A favorite gift for Valentine’s Day is candy. A heart shaped box full of chocolates is another way to express affection. Tiny hearts with sayings on them are 100 percent pure sugar. Traditionally, it’s all about sweets for the sweet!
Personally, I prefer a dinner and movie for Valentine’s Day. A touching card with thoughtful, loving words means the world to me. But I won’t turn a few chocolates down.
Since the 1980s, the American sugar intake has been steadily rising. It has become a major source of calories in the United States. We are eating more than we should for good health.
New alarming research reveals that in the past 30 years, we have been consuming more than 10 percent of our calories from added sugar. And about a tenth of the population has been ingesting up to 25 percent of their calories from sugar.
Unfortunately, those who consume this much added sugar increase their risk of a death related to heart disease by almost 40 to 50 percent. So that big fancy heart of chocolates promising love and happiness could be actually hastening death. That sounds convoluted to me.
The results of studies like this aren’t really that surprising. For years, nutritionists, doctors, and dentists have been warning people about the dangers of excess sugar.
Consistently consuming foods containing high cholesterol gets all of the attention, but sugar plays a key role in heart disease. Sucrose and its many unpronounceable forms damages blood vessels and contributes to plaque build-up in and around the blood stream and heart.
So, if you really want to express your love with a desire to prolong life with a healthy heart, cut back on the sugar and find another way to say, I love you.” There is a big difference between two or three pieces of chocolate and a 2-pound heart shaped box or bag.
Sugar and its sweet siblings creep up in the most unlikely of foods. It can really add up.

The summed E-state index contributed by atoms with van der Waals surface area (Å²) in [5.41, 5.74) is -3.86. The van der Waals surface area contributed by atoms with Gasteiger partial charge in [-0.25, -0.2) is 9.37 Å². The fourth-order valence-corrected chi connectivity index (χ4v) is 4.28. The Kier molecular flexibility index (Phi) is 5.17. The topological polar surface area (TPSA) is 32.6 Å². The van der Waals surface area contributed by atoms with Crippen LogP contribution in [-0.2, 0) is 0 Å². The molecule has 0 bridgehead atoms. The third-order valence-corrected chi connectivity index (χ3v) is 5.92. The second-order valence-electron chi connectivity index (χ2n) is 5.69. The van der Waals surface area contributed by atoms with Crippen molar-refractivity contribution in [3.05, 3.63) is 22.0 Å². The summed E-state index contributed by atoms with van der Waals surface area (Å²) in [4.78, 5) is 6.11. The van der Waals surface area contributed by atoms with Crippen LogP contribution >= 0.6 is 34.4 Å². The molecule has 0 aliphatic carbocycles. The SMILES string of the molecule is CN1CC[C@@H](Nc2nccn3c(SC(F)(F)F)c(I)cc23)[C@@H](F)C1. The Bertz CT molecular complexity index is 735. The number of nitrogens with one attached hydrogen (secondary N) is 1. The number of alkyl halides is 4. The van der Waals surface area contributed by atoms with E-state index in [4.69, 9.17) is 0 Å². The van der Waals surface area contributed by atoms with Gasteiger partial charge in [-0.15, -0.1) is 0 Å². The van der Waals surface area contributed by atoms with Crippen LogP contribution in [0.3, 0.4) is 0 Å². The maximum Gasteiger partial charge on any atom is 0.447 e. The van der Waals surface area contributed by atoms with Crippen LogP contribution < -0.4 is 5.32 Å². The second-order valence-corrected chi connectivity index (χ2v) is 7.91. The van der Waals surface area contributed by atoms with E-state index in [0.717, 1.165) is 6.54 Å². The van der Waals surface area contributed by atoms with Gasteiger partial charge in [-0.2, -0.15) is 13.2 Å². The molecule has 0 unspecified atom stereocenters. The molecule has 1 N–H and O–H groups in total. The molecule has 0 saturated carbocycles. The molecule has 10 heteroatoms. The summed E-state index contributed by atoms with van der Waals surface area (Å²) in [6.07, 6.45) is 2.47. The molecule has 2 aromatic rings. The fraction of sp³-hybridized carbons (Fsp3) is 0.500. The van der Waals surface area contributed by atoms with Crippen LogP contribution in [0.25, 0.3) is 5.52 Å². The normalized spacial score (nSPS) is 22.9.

The natural sugars found in whole fruits are not part of the problem. It is the processed foods and sweet treats that are notorious for containing added sugar. Let me repeat this fact: Fruit sugars are not harmful to heart health.
Always check food labels. Many low fat food items reduce the fat content but add additional sugar to make the product appealing to the taste buds. This includes yogurt, health bars, salad dressings, condiments, and even organic cereals.
For optimal health, it’s best to avoid all added sugars, except perhaps on a rare occasion like your birthday.
Check your fasting blood sugar level. Many people think that they don’t have to worry about it unless they deal with diabetes. Nothing could be further from the truth. A morning blood sugar level before eating breakfast that is higher than 85 mg/dL increases the risk of heart disease.
Say “I love you” without threatening good health. Limit the cakes, cookies, pie and candy, and treat your Valentine with a happy heart.
Bobbie Randall is a certified diabetes educator, registered, licensed dietitian. She supervises a Diabetes Self-Management Training Program at Dunlap Community Hospital, Orrville, Ohio. Contact her at firstname.lastname@example.org.